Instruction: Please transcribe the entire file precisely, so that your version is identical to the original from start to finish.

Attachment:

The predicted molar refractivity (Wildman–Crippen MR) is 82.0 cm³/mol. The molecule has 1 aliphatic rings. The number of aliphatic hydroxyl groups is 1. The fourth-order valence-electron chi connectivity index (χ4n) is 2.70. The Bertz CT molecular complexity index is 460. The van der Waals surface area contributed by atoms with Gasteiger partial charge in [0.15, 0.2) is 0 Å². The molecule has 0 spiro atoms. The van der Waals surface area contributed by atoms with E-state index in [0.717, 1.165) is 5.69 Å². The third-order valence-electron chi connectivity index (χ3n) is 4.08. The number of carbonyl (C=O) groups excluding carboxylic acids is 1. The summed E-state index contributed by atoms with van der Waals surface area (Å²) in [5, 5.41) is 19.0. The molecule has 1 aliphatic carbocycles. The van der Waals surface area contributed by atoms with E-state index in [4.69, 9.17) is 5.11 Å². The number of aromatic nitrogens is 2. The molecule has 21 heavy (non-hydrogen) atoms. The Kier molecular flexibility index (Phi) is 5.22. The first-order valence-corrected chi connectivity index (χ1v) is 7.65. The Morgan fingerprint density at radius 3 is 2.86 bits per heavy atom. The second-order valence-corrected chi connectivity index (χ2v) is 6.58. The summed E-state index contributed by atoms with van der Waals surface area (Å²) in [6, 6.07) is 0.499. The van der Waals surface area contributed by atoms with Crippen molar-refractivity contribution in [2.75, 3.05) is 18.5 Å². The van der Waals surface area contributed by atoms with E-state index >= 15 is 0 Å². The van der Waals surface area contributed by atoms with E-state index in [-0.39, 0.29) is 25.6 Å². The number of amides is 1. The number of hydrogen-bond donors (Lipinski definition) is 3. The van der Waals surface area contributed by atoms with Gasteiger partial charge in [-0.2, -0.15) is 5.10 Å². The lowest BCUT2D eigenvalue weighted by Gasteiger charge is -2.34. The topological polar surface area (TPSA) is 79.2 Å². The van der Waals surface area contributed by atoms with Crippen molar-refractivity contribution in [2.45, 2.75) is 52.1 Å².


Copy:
The predicted molar refractivity (Wildman–Crippen MR) is 82.0 cm³/mol. The molecule has 1 aliphatic rings. The number of aliphatic hydroxyl groups is 1. The fourth-order valence-electron chi connectivity index (χ4n) is 2.70. The Bertz CT molecular complexity index is 460. The van der Waals surface area contributed by atoms with Gasteiger partial charge in [0.15, 0.2) is 0 Å². The molecule has 0 spiro atoms. The van der Waals surface area contributed by atoms with E-state index in [0.717, 1.165) is 5.69 Å². The third-order valence-electron chi connectivity index (χ3n) is 4.08. The number of carbonyl (C=O) groups excluding carboxylic acids is 1. The summed E-state index contributed by atoms with van der Waals surface area (Å²) in [5, 5.41) is 19.0. The molecule has 1 aliphatic carbocycles. The van der Waals surface area contributed by atoms with E-state index in [4.69, 9.17) is 5.11 Å². The number of aromatic nitrogens is 2. The molecule has 21 heavy (non-hydrogen) atoms. The Kier molecular flexibility index (Phi) is 5.22. The first-order valence-corrected chi connectivity index (χ1v) is 7.65. The Morgan fingerprint density at radius 3 is 2.86 bits per heavy atom. The second-order valence-corrected chi connectivity index (χ2v) is 6.58. The summed E-state index contributed by atoms with van der Waals surface area (Å²) in [6, 6.07) is 0.499. The van der Waals surface area contributed by atoms with Crippen molar-refractivity contribution in [2.75, 3.05) is 18.5 Å². The van der Waals surface area contributed by atoms with E-state index >= 15 is 0 Å². The van der Waals surface area contributed by atoms with E-state index in [-0.39, 0.29) is 25.6 Å². The number of amides is 1. The number of hydrogen-bond donors (Lipinski definition) is 3. The van der Waals surface area contributed by atoms with Gasteiger partial charge in [-0.2, -0.15) is 5.10 Å². The lowest BCUT2D eigenvalue weighted by Gasteiger charge is -2.34. The topological polar surface area (TPSA) is 79.2 Å². The van der Waals surface area contributed by atoms with Crippen molar-refractivity contribution in [2.45, 2.75) is 52.1 Å².